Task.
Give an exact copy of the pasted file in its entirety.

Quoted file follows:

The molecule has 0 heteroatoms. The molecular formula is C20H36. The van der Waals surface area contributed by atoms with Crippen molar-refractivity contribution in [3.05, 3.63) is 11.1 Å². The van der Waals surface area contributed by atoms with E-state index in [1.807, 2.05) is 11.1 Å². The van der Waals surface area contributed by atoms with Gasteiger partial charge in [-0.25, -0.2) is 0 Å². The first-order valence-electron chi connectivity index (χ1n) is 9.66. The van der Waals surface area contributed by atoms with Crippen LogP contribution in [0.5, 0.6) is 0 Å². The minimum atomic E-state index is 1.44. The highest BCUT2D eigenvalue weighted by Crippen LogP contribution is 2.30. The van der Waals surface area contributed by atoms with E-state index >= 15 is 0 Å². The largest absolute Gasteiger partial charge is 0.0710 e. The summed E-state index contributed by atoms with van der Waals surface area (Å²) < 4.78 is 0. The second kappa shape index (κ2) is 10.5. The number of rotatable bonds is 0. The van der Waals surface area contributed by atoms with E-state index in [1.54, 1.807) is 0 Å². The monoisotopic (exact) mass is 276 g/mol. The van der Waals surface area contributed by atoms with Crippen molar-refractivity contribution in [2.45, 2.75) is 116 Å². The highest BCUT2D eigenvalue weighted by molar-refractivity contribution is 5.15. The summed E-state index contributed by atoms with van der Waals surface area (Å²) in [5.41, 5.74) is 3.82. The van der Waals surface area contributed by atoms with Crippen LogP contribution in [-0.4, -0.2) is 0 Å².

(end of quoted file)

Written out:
The molecule has 0 heteroatoms. The molecular formula is C20H36. The van der Waals surface area contributed by atoms with Crippen molar-refractivity contribution in [3.05, 3.63) is 11.1 Å². The van der Waals surface area contributed by atoms with E-state index in [1.807, 2.05) is 11.1 Å². The van der Waals surface area contributed by atoms with Gasteiger partial charge in [-0.25, -0.2) is 0 Å². The first-order valence-electron chi connectivity index (χ1n) is 9.66. The van der Waals surface area contributed by atoms with Crippen LogP contribution in [0.5, 0.6) is 0 Å². The minimum atomic E-state index is 1.44. The highest BCUT2D eigenvalue weighted by Crippen LogP contribution is 2.30. The van der Waals surface area contributed by atoms with E-state index >= 15 is 0 Å². The largest absolute Gasteiger partial charge is 0.0710 e. The summed E-state index contributed by atoms with van der Waals surface area (Å²) < 4.78 is 0. The second kappa shape index (κ2) is 10.5. The number of rotatable bonds is 0. The van der Waals surface area contributed by atoms with E-state index in [1.54, 1.807) is 0 Å². The monoisotopic (exact) mass is 276 g/mol. The van der Waals surface area contributed by atoms with Crippen molar-refractivity contribution in [2.45, 2.75) is 116 Å². The highest BCUT2D eigenvalue weighted by molar-refractivity contribution is 5.15. The summed E-state index contributed by atoms with van der Waals surface area (Å²) in [5.41, 5.74) is 3.82. The van der Waals surface area contributed by atoms with Crippen LogP contribution in [-0.4, -0.2) is 0 Å².